In 2001 I was coming to the end of my junior year in college. Fresh off major shoulder surgery and following my 21st birthday, I started noticing that I wasn’t feeling so well. In 2 weeks, I had lost 20 pounds, I had been constantly thirsty, drinking lots of fluid, very tired, and then started getting blurry vision. Thanks to WebMD, it appeared I had all the symptoms of type 1 diabetes. My mother said no way because it is not in the family. She checked with the surgeon who told her that these were not affects from surgery. On to the hospital I go! A roommate took me and the attending nurse told me I got the short straw!
Before I knew it I was in type 1 Bootcamp at the local hospital. I missed my sisters graduation. My family at a loss for words. Luckily I was headed home for the summer so I would be able to get control before going back to school.
Since then I have done over 30,000 finger sticks. Before an insulin pump, over 26,000 syringe injections, after pump therapy, over 1,000 site changes. Thanks to advanced technology, I have a continuous glucose monitor, and have had over 300 sensor changes.
Thousands of dollars spent on supplies and medication to stay alive. Countless sleepless nights. Low blood sugars that have me wondering if this is the one that will put me down. High blood sugars that have me throwing up wondering if my sugars were ever going to come down.
Fast forward to 2017. My youngest daughter had all the autoantibodies for type 1. I had my radar on high alert. Checking her sugar every time she threw up without a temperature. Checking her sugar every time she seemed tired. Then came bed wetting. Pee accident at school. Lucky I know what to look for. Lucky I have a meter. Meter reads HIGH. Cue the stomach drop. Time to head to the ER. I’m crying when I tell my mother. The fear I have had for over 4 years has come true. I did not want my daughter to go through what I have gone through. The type 1 diagnosis confirmed. A whirlwind weekend ensues. So many tears. The amount of information we get is unbelievable. Some new for me as a caregiver of a type 1, all new information for my wife. I can’t imagine what’s going through her head.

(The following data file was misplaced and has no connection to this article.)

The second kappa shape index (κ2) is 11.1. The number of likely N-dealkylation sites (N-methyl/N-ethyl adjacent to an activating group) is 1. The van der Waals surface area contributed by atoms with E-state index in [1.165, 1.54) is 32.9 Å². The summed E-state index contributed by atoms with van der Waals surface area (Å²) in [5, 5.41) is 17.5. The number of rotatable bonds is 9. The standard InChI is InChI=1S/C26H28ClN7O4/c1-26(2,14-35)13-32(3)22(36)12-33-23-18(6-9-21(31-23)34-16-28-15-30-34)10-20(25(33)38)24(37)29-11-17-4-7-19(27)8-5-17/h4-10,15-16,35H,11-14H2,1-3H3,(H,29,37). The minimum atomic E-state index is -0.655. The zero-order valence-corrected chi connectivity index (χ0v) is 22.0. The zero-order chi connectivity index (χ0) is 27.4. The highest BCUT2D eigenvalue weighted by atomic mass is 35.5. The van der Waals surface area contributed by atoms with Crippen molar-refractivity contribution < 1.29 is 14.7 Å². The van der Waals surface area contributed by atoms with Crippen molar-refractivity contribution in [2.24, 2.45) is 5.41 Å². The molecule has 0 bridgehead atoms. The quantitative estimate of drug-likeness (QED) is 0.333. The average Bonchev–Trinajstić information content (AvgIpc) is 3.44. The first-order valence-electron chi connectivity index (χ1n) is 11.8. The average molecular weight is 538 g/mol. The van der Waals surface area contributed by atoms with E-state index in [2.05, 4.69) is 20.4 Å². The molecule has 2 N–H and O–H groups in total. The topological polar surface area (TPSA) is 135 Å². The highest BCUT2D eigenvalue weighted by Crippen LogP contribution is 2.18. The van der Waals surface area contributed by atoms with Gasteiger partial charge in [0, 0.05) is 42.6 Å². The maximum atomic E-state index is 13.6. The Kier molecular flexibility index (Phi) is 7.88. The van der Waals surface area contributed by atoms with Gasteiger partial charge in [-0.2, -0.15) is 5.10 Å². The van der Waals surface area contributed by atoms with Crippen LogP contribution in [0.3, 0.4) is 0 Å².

I have always taken care of my own disease so my wife is new to all this. 16 years with type 1 and never once have I hated this disease. Until now. I have always just done what I’ve had to. To stay alive. Luckily and unfortunately, at 5 1/2 year old, this will be all she knows. She won’t know what it’s like to live without the disease.
My daughter has done so well with her diabetes. Granted we do all the care for her, but she knows what she needs to do. She will always be special. There will be lows, there will be highs. She will feel left out. Mom and I will have sleepless nights.
Elyse and I will always have a special bond. I will have to make sure my other kids feel a bond as well. Until there’s a cure I will be on phone calls with insurance companies and supply companies. Appointments and emails to nurses, doctors, educators, and nutritionists.
Every day is always and will always be different. Consistently inconsistent is what type 1 diabetes is. There needs to be a cure. There should be a cure. We are on a medication where if we take to much we could die. If we take too little we could die. Every sickness, illness, cut and bruise is exacerbated by type 1.
But despite of it, we remain strong. Because of it we are stronger. Diabetes does not define us or control us. We control it and will beat it.